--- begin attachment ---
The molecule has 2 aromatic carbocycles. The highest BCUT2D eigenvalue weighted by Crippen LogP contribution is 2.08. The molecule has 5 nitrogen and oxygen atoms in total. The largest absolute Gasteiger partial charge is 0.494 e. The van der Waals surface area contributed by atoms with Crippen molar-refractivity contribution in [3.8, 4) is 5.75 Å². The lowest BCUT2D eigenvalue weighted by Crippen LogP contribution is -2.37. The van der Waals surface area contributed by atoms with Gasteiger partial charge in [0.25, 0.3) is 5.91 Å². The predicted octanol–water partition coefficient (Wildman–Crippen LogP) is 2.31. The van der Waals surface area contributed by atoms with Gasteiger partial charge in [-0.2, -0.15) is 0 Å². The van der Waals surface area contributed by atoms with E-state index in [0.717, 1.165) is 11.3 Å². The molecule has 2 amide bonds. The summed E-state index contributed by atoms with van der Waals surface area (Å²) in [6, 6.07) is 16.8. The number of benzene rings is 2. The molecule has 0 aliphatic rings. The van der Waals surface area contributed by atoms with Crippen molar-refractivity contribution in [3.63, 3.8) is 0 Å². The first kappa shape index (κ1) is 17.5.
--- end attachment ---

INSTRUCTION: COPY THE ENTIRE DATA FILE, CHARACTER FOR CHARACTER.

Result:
The molecule has 2 aromatic carbocycles. The highest BCUT2D eigenvalue weighted by Crippen LogP contribution is 2.08. The molecule has 5 nitrogen and oxygen atoms in total. The largest absolute Gasteiger partial charge is 0.494 e. The van der Waals surface area contributed by atoms with Crippen molar-refractivity contribution in [3.8, 4) is 5.75 Å². The lowest BCUT2D eigenvalue weighted by Crippen LogP contribution is -2.37. The van der Waals surface area contributed by atoms with Gasteiger partial charge in [0.25, 0.3) is 5.91 Å². The predicted octanol–water partition coefficient (Wildman–Crippen LogP) is 2.31. The van der Waals surface area contributed by atoms with Gasteiger partial charge in [-0.2, -0.15) is 0 Å². The van der Waals surface area contributed by atoms with E-state index in [0.717, 1.165) is 11.3 Å². The molecule has 2 amide bonds. The summed E-state index contributed by atoms with van der Waals surface area (Å²) in [6, 6.07) is 16.8. The number of benzene rings is 2. The molecule has 0 aliphatic rings. The van der Waals surface area contributed by atoms with Crippen molar-refractivity contribution in [3.63, 3.8) is 0 Å². The first kappa shape index (κ1) is 17.5.